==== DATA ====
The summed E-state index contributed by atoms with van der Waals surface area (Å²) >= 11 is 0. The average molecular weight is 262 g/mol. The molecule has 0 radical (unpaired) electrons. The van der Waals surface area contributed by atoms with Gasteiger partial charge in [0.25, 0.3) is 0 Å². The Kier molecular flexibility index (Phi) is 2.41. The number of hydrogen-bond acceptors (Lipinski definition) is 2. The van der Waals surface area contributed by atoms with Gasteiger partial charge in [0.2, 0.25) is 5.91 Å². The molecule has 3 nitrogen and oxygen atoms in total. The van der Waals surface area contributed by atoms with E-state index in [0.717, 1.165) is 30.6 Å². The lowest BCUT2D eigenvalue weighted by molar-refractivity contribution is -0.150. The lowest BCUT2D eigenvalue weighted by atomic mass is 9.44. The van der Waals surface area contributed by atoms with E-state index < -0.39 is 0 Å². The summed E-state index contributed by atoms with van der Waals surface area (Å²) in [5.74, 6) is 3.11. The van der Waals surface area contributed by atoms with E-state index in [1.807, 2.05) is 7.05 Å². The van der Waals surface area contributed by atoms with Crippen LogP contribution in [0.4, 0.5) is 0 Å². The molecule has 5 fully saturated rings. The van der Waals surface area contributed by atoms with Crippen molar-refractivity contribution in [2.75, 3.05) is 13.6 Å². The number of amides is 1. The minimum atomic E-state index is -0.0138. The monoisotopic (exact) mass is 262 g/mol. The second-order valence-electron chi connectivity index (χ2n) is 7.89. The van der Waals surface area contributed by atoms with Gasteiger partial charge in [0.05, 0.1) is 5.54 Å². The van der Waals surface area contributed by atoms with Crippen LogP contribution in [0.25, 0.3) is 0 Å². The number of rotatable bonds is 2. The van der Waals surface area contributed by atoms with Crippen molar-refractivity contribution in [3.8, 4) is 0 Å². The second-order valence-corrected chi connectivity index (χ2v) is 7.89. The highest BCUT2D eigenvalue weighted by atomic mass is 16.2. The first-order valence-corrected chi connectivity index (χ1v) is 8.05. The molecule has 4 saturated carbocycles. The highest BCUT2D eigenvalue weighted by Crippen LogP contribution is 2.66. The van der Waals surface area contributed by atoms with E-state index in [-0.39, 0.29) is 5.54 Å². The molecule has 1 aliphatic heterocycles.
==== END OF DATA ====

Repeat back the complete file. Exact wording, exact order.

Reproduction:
The summed E-state index contributed by atoms with van der Waals surface area (Å²) >= 11 is 0. The average molecular weight is 262 g/mol. The molecule has 0 radical (unpaired) electrons. The van der Waals surface area contributed by atoms with Gasteiger partial charge in [0.25, 0.3) is 0 Å². The Kier molecular flexibility index (Phi) is 2.41. The number of hydrogen-bond acceptors (Lipinski definition) is 2. The van der Waals surface area contributed by atoms with Gasteiger partial charge in [0.2, 0.25) is 5.91 Å². The molecule has 3 nitrogen and oxygen atoms in total. The van der Waals surface area contributed by atoms with E-state index in [0.717, 1.165) is 30.6 Å². The lowest BCUT2D eigenvalue weighted by molar-refractivity contribution is -0.150. The lowest BCUT2D eigenvalue weighted by atomic mass is 9.44. The van der Waals surface area contributed by atoms with E-state index < -0.39 is 0 Å². The summed E-state index contributed by atoms with van der Waals surface area (Å²) in [5.74, 6) is 3.11. The van der Waals surface area contributed by atoms with E-state index in [1.807, 2.05) is 7.05 Å². The van der Waals surface area contributed by atoms with Crippen LogP contribution in [0.4, 0.5) is 0 Å². The molecule has 5 fully saturated rings. The van der Waals surface area contributed by atoms with Crippen molar-refractivity contribution in [2.75, 3.05) is 13.6 Å². The number of amides is 1. The minimum atomic E-state index is -0.0138. The monoisotopic (exact) mass is 262 g/mol. The second-order valence-electron chi connectivity index (χ2n) is 7.89. The van der Waals surface area contributed by atoms with Gasteiger partial charge in [0.05, 0.1) is 5.54 Å². The van der Waals surface area contributed by atoms with Crippen LogP contribution in [0.25, 0.3) is 0 Å². The number of rotatable bonds is 2. The van der Waals surface area contributed by atoms with Crippen molar-refractivity contribution in [3.8, 4) is 0 Å². The second-order valence-corrected chi connectivity index (χ2v) is 7.89. The highest BCUT2D eigenvalue weighted by atomic mass is 16.2. The first-order valence-corrected chi connectivity index (χ1v) is 8.05. The molecule has 4 saturated carbocycles. The highest BCUT2D eigenvalue weighted by Crippen LogP contribution is 2.66. The van der Waals surface area contributed by atoms with E-state index in [-0.39, 0.29) is 5.54 Å². The molecule has 1 aliphatic heterocycles.